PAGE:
"Travel is fatal to prejudice, bigotry, and narrow-mindedness, and many of our people need it sorely on these accounts. Broad, wholesome, charitable views of men and things cannot be acquired by vegetating in one little corner of the earth all one's lifetime"-MARK TWAIN

Tuesday, December 17, 2019

Back to the Beginning.

As we are sitting home, me with a pinched nerve in my back, and Wanda facing a difficult surgery the first of the year, all our immediate travel plans have been cancelled.  I thought I would go WAY back to the beginning. Way before I was even aware of a blog.

 As I was nearing forty years of employment with the telephone company ( Southern Bell, South Central Bell, Bellsouth, and the "new att"), it was time to think about retirement and our retirement plans.  We knew travel was our first priority, and were looking at different trailers and small motor homes.  Shortly after hurricane Katrina came through our area, I spotted a small trailer in a friends yard.  I stopped by and inquired about it.  It was unlike anything I had seen before, and belonged to our friends sister.  She had brought it up from the coast for protection from the storm.  She said that her sister and husband work-camped about nine months a year in a motor home, but used  the small trailer (Casita) to travel in the other three months of the year. I took a peek in, and said no way.

My job at the time was 80% sitting around, and 20% get it done yesterday. That left lots of time for cruising the Internet.  I found two forums dedicated to Casita's, and became fascinated with everything about them.  How well they were built from molded fiberglass, how well they held their value, basically maintenance free, with most every thing larger units had such as a nice full size bed, stove, sink, two person dinette, furnace, air conditioning, toilet, shower, closet, grey and black tanks, etc.  Wanda got on board with a few reservations, and we began a search.

In August 2006, one appeared on one of the forums about 60 miles from our home.  We called, and made an appointment to see it.  It was a 2002 17' Spirit Deluxe, in like new condition.  We purchased it for $12,000 dollars, no dickering.  Remember that price.

Within a month of our purchase, someone in Mandeville, Louisiana posted for sale on one of the forums a custom made mattress for a 17' Spirit model.  Southern Mattress had shipped the wrong size for his 16', and had told him if he could sell it, they would ship the correct one with a discount, so as not to pay shipping for the return.  We got the new mattress we were about to order without shipping costs.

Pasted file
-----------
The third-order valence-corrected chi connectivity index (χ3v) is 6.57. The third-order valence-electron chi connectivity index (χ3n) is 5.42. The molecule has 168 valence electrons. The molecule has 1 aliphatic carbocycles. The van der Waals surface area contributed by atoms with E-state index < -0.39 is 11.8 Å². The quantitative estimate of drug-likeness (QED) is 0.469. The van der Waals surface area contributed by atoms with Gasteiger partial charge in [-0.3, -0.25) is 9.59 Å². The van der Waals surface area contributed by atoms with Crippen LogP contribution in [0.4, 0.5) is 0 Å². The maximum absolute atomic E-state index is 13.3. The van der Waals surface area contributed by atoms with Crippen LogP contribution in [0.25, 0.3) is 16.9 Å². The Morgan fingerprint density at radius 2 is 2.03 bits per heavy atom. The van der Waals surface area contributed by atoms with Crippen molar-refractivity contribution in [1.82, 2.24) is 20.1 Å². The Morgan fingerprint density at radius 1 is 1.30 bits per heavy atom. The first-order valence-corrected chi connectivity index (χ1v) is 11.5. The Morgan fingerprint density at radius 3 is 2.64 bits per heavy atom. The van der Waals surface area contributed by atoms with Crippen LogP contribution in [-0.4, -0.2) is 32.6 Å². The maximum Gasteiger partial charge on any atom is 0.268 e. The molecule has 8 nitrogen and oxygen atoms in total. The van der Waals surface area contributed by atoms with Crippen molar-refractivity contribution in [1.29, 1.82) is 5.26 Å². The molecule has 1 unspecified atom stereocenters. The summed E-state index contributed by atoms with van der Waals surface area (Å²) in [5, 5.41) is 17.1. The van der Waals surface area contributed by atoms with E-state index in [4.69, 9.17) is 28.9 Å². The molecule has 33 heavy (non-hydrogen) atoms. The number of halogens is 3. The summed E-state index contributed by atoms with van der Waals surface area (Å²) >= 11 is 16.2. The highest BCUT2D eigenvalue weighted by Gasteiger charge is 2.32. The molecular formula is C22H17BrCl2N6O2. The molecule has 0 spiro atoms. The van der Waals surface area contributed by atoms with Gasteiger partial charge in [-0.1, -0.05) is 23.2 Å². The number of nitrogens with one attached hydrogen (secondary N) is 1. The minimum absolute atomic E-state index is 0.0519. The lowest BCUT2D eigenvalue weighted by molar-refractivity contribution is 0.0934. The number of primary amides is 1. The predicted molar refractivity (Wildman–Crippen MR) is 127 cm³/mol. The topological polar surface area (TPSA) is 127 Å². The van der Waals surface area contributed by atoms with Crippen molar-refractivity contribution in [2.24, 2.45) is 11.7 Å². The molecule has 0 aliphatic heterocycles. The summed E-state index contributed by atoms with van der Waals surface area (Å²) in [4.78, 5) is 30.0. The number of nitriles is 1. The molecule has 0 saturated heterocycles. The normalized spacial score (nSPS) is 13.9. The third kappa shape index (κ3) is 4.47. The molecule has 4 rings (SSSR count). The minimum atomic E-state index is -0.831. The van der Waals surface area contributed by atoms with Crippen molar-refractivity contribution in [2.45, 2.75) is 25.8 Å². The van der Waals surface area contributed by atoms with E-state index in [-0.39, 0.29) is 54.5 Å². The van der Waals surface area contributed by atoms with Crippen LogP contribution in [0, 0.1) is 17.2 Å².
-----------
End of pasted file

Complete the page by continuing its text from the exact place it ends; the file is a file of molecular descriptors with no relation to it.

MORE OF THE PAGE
Forward another month, and we were in Riverview RV park in Vidalia, Louisiana.  It was the Great Mississippi River Balloon Races, and we were there to crew for our friends.  We were very lucky to get one of the four tent sites.  Just the right size for a Casita, surrounded by a couple hundred fifth wheels and motor homes. As we were near the office, folks passed our site all day.  It seemed no one was familiar with a Casita, and I'll bet we showed it over forty times during two days.  I even heard one guy say to a friend as they were talking on the clubhouse porch. He said "that guy has everything I have, except the note".  Made my day.

As I was still working, we only made short trips for almost two years. Hardly ever over a week to nearby state parks, ballooning events, and family outings. 

We did manage to make the Bluebonnet Rally in Bandera, Texas in April of 2007.  Over a hundred Casita's, and a few other fiberglass trailers, all in one park.  That's where we found that we had become members of  a special group. The Casita Family.
And what a family it is.  Because of that little trailer, we have friends we call by name in probably 40 states. We spend nights parked in their yards, and they do ours. We travel together at times, and meet up at gatherings across the country.

In April, 2008, I retired.  First, an Alaskan cruise as a retirement gift to ourselves.  Then the real traveling was about to begin........stay tuned..........jc

Thursday, November 21, 2019

It's Been a Long Time

Three and a half months, to be exact.  Since I'm sitting at home, chair bound, with a pinched nerve in my back telling my brain someone is sawing off my left knee with a dull saw; I thought I would catch you up on our paste few months.  

                                It's pretty boring stuff from Sally's point of view.

                               Soon after returning home we met some friends in Louisiana for a reunion lunch.

              Our daughter and son-in-law purchased a camp on a bayou in Louisiana.

 She loves her dogs, fish's with them every day.


  I just spent my time enjoying the deck over the Labor Day weekend.

We were on our way to Mountain View, Arkansas to meet some friends.  Stopped along the Arkansas River one night.

We had a good few days enjoying great acoustic music around the square, and carrying on some foolishness.

While on the road we got word that one of my brother-in-laws had passed away so we came home to be with all our family.

A week or so later, we dog set for our kids while they were away for the weekend.  A day in the country is tough on city dogs.